It’s raining today but I don’t want to show the rain. I want to show the black road glistening between white banks still tall from last week’s storm. I want to show the shards of icicles, half buried in the spongy snow. I want to show the chickadee, feathers fluffed against the cold, hopping from branch to branch. I want to show the inner life of the forest, the way the treetops hum and sway in the wind, the sheltered pockets beneath the wide-boughed spruce, the soft fragrance of cedar.
It’s dark today, but I don’t want to show the dark. I want to show the mystery of light.
Photo taken on January 6, 2011
Today is Remembrance Day. I have mixed feelings about this day. On one hand, I think of the awful cost of war, the sacrifice of so many lives, when dreams are crushed and lands laid waste. I think of the war movies I have seen — ranging from Gallipoli to Das Boot — and the almost daily news stories of ongoing conflict, the death of soldiers and civilians, and the hurts borne by those who have returned. We remember them.
On the other hand, I think of the machinery of war. The frequency of violent clashes around the world guarantees a thriving market for weapons and all the supplies needed to maintain conflict. Our culture continually markets war games of all kinds and models violence — and winning by violent means — as desirable and praiseworthy.
How can we remember the sacrifice of war without praising it? How can we work for peace and conflict resolution without dishonouring those who must fight on our behalf when words are not enough? I don’t know the answer, but think it would make a difference if leaders and ordinary citizens could resist the paranoid “us” vs “them”propaganda, begin to recognize strangers as neighbours, and find a neutral space where we can look into each other’s eyes without fear.
Let there be light,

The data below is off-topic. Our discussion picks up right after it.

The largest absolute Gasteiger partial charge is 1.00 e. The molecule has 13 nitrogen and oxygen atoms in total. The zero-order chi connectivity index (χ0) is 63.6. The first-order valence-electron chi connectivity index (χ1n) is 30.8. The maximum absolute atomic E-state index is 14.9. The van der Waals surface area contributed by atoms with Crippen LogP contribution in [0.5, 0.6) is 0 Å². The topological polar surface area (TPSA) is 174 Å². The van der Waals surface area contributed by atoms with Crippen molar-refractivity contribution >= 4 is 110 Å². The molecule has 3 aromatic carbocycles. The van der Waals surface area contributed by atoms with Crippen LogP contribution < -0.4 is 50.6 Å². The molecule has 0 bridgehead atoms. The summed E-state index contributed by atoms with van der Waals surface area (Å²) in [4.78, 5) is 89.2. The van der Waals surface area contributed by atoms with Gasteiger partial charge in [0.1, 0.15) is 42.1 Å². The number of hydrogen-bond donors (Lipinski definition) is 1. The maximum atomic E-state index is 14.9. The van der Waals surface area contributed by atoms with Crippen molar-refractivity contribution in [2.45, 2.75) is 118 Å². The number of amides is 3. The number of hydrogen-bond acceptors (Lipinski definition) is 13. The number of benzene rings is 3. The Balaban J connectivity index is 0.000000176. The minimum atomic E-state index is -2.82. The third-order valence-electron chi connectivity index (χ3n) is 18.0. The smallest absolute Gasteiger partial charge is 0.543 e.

let there be understanding,
let all the nations gather,
let them be face to face.
– Frances W. Davis
Photo taken on October 11, 2010
There are a few memories I’d like to take into winter with me. I’d like to remember the hot breeze on my forehead, the warm sun against my back. I’d like to remember the whispering of the pines and the tinkling of the poplar leaves as they dance in the wind. I’d like to remember the hot sand beneath the soles of my feet, and the soft grass tickling my bare toes. I’d like to remember this: standing (carefully) in the dappled shade of a thorn tree, hearing the buzz of flies circling lazily in the noonday sun, gazing at the wide open field under blue blue skies.
Taken on August 11, 2010
A friend complained to me one day about our “cheap energy”, saying that we don’t pay anywhere near the true cost of our power. So we squander it. Every night, when the sun goes down, lights go on all around the world, but no place beams brighter than the largest cities and richest populations. Check out this view from space to see what the earth looks like at night. It makes me wonder how we would spend our energy if it was limited, if we truly saw it as a precious resource, if we were rationed to a certain amount per day. I suspect that beaming light out into space would not be our first priority.
Taken on December 2, 2009
It was noon, and the bright sun was lighting up the buildings on the other side of the alley. I turned to the shadow side, and found this symmetrical wall with its understated 19th century architectural elegance.
Taken on May 21, 2010